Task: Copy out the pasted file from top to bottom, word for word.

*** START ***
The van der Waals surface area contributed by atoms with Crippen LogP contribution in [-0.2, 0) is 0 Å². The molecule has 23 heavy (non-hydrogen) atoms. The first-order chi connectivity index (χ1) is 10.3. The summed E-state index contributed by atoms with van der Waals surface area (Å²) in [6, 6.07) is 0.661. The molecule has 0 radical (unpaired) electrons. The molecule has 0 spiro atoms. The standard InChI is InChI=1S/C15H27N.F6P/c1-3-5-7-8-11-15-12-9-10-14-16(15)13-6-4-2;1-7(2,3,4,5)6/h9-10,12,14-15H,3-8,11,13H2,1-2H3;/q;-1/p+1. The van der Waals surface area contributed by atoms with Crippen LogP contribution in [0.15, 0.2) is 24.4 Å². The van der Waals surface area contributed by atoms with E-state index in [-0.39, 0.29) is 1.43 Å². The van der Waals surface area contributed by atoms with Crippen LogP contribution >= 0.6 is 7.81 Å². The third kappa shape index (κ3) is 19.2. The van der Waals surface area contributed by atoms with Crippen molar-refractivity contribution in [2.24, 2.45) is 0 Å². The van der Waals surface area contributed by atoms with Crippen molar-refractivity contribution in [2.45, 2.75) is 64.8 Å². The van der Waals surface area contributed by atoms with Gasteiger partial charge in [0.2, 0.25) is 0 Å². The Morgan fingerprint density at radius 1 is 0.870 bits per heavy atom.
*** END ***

The van der Waals surface area contributed by atoms with Crippen LogP contribution in [-0.2, 0) is 0 Å². The molecule has 23 heavy (non-hydrogen) atoms. The first-order chi connectivity index (χ1) is 10.3. The summed E-state index contributed by atoms with van der Waals surface area (Å²) in [6, 6.07) is 0.661. The molecule has 0 radical (unpaired) electrons. The molecule has 0 spiro atoms. The standard InChI is InChI=1S/C15H27N.F6P/c1-3-5-7-8-11-15-12-9-10-14-16(15)13-6-4-2;1-7(2,3,4,5)6/h9-10,12,14-15H,3-8,11,13H2,1-2H3;/q;-1/p+1. The van der Waals surface area contributed by atoms with Crippen LogP contribution in [0.15, 0.2) is 24.4 Å². The van der Waals surface area contributed by atoms with E-state index in [-0.39, 0.29) is 1.43 Å². The van der Waals surface area contributed by atoms with Crippen LogP contribution >= 0.6 is 7.81 Å². The third kappa shape index (κ3) is 19.2. The van der Waals surface area contributed by atoms with Crippen molar-refractivity contribution in [2.24, 2.45) is 0 Å². The van der Waals surface area contributed by atoms with Crippen molar-refractivity contribution in [2.45, 2.75) is 64.8 Å². The van der Waals surface area contributed by atoms with Gasteiger partial charge in [0.2, 0.25) is 0 Å². The Morgan fingerprint density at radius 1 is 0.870 bits per heavy atom.